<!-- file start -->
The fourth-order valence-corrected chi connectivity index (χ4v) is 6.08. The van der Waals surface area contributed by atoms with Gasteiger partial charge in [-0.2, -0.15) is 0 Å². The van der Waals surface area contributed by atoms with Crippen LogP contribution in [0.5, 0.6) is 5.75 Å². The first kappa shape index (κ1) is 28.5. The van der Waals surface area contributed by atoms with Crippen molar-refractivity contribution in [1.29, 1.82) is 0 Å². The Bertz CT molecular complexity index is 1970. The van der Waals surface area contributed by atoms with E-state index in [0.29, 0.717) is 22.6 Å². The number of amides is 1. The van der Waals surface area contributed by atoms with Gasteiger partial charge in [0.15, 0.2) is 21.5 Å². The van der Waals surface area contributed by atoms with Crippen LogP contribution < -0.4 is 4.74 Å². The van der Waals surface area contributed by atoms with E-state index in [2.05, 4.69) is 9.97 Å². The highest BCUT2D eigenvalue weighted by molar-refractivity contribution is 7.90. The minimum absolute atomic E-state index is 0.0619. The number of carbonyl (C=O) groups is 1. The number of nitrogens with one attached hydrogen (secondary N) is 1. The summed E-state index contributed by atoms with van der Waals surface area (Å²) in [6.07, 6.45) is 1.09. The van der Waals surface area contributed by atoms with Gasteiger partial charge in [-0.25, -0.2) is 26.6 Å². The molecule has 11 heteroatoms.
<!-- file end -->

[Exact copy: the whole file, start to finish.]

The fourth-order valence-corrected chi connectivity index (χ4v) is 6.08. The van der Waals surface area contributed by atoms with Gasteiger partial charge in [-0.2, -0.15) is 0 Å². The van der Waals surface area contributed by atoms with Crippen LogP contribution in [0.5, 0.6) is 5.75 Å². The first kappa shape index (κ1) is 28.5. The van der Waals surface area contributed by atoms with Crippen molar-refractivity contribution in [1.29, 1.82) is 0 Å². The Bertz CT molecular complexity index is 1970. The van der Waals surface area contributed by atoms with E-state index in [0.29, 0.717) is 22.6 Å². The number of amides is 1. The van der Waals surface area contributed by atoms with Gasteiger partial charge in [0.15, 0.2) is 21.5 Å². The van der Waals surface area contributed by atoms with Crippen LogP contribution < -0.4 is 4.74 Å². The van der Waals surface area contributed by atoms with E-state index in [2.05, 4.69) is 9.97 Å². The highest BCUT2D eigenvalue weighted by molar-refractivity contribution is 7.90. The minimum absolute atomic E-state index is 0.0619. The number of carbonyl (C=O) groups is 1. The number of nitrogens with one attached hydrogen (secondary N) is 1. The summed E-state index contributed by atoms with van der Waals surface area (Å²) in [6.07, 6.45) is 1.09. The van der Waals surface area contributed by atoms with Gasteiger partial charge in [-0.25, -0.2) is 26.6 Å². The molecule has 11 heteroatoms.